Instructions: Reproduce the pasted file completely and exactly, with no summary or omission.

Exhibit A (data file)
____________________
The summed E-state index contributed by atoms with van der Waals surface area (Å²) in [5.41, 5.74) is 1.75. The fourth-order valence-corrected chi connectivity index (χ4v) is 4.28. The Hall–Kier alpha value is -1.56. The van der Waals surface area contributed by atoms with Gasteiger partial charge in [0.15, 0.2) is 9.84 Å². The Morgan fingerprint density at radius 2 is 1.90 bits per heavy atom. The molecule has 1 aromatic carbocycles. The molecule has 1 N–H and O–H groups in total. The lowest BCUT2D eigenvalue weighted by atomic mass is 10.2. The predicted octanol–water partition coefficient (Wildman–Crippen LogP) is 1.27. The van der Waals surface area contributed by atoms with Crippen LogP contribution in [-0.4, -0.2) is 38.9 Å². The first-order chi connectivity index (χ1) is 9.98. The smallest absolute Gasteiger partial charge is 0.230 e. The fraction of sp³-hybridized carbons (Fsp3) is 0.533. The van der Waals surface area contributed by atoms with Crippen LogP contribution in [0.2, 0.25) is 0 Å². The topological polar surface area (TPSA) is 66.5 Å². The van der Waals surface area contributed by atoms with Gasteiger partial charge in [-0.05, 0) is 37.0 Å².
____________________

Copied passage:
The summed E-state index contributed by atoms with van der Waals surface area (Å²) in [5.41, 5.74) is 1.75. The fourth-order valence-corrected chi connectivity index (χ4v) is 4.28. The Hall–Kier alpha value is -1.56. The van der Waals surface area contributed by atoms with Gasteiger partial charge in [0.15, 0.2) is 9.84 Å². The Morgan fingerprint density at radius 2 is 1.90 bits per heavy atom. The molecule has 1 aromatic carbocycles. The molecule has 1 N–H and O–H groups in total. The lowest BCUT2D eigenvalue weighted by atomic mass is 10.2. The predicted octanol–water partition coefficient (Wildman–Crippen LogP) is 1.27. The van der Waals surface area contributed by atoms with Crippen LogP contribution in [-0.4, -0.2) is 38.9 Å². The first-order chi connectivity index (χ1) is 9.98. The smallest absolute Gasteiger partial charge is 0.230 e. The fraction of sp³-hybridized carbons (Fsp3) is 0.533. The van der Waals surface area contributed by atoms with Crippen LogP contribution in [0.2, 0.25) is 0 Å². The topological polar surface area (TPSA) is 66.5 Å². The van der Waals surface area contributed by atoms with Gasteiger partial charge in [-0.05, 0) is 37.0 Å².